A state of necessity: international legal obligations in times of crises

Kent, Avidan and Harrington, Alexandra (2012) A state of necessity: international legal obligations in times of crises. Canadian Review of American Studies, 42 (1). pp. 65-81. ISSN 0007-7720

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The purpose of the necessity doctrine is to assist countries in dealing with crises. The necessity doctrine allows, under certain conditions, a State to breach its international obligations in order to cope with the crisis it faces. The conditions of the necessity doctrine have been, and continue to be, clarified by international bodies such as the International Law Commission, and adjudicative tribunals such as the International Court of Justice. In recent years, the necessity doctrine has been the center of several international investment law cases, mainly following Argentina's financial crisis. The application of the doctrine's conditions by some of these tribunals has not been uniform, and has been criticized by academics and practitioners. This article provides an overview of the necessity doctrine and asks whether it can be used to justify measures concerning some of the near future's most urgent challenges.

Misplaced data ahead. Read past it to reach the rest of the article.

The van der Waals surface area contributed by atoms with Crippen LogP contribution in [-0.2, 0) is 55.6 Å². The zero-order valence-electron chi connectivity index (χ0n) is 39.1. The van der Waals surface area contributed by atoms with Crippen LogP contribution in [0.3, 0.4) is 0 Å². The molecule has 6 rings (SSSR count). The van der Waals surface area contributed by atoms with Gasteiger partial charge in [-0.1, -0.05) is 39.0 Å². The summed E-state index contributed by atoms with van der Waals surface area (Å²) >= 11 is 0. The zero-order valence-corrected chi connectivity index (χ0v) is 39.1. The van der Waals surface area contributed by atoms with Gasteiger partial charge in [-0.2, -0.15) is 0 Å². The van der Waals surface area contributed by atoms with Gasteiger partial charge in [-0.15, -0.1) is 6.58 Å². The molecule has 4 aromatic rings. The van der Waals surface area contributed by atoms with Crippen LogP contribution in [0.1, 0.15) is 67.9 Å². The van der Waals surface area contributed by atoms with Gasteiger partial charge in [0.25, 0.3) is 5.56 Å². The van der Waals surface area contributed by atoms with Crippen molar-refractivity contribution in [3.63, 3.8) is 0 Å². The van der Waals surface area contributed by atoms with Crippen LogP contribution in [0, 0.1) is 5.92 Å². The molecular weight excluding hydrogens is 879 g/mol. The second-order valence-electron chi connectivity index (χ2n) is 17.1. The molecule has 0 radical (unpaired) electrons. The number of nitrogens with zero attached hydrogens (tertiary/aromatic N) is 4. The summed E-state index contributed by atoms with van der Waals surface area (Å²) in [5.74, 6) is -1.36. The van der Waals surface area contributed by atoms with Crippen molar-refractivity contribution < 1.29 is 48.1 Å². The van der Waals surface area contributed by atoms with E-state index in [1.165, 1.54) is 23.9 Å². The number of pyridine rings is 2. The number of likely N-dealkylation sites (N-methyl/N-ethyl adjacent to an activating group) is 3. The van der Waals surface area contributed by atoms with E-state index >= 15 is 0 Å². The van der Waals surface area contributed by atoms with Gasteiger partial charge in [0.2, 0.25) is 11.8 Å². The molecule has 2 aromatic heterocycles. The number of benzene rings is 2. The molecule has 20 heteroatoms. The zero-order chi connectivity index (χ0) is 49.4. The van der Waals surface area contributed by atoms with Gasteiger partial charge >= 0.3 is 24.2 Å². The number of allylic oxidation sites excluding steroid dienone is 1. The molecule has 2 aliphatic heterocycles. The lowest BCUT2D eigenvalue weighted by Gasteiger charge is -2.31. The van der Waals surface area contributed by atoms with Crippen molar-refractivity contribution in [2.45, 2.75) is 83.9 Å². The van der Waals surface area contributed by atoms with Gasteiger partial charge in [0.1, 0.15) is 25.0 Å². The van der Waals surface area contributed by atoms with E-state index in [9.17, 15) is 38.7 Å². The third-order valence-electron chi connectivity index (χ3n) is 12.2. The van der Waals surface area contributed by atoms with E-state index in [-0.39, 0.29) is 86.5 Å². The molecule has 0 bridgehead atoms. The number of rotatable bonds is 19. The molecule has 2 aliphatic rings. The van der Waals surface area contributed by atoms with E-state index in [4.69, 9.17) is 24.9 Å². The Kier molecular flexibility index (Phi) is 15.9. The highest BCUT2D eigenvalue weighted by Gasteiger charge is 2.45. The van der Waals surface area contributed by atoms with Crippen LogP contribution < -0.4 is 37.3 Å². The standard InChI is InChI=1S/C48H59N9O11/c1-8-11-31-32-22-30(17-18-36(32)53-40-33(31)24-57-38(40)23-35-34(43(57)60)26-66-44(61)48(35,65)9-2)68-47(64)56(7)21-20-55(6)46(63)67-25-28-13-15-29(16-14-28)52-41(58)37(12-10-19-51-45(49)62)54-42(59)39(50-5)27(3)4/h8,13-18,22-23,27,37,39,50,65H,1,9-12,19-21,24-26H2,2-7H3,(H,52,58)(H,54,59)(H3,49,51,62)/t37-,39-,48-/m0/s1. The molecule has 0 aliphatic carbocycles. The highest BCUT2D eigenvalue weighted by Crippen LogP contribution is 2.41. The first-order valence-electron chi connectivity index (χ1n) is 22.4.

Item Type: Article
Faculty \ School: Faculty of Social Sciences > School of Law
UEA Research Groups: Faculty of Social Sciences > Research Groups > International Law
University of East Anglia Schools > Faculty of Science > Tyndall Centre for Climate Change Research
Faculty of Science > Research Centres > Tyndall Centre for Climate Change Research
Depositing User: Pure Connector
Date Deposited: 16 Jan 2015 14:54
Last Modified: 31 Aug 2023 13:30
URI: https://ueaeprints.uea.ac.uk/id/eprint/50875
DOI: 10.3138/cras.42.1.65

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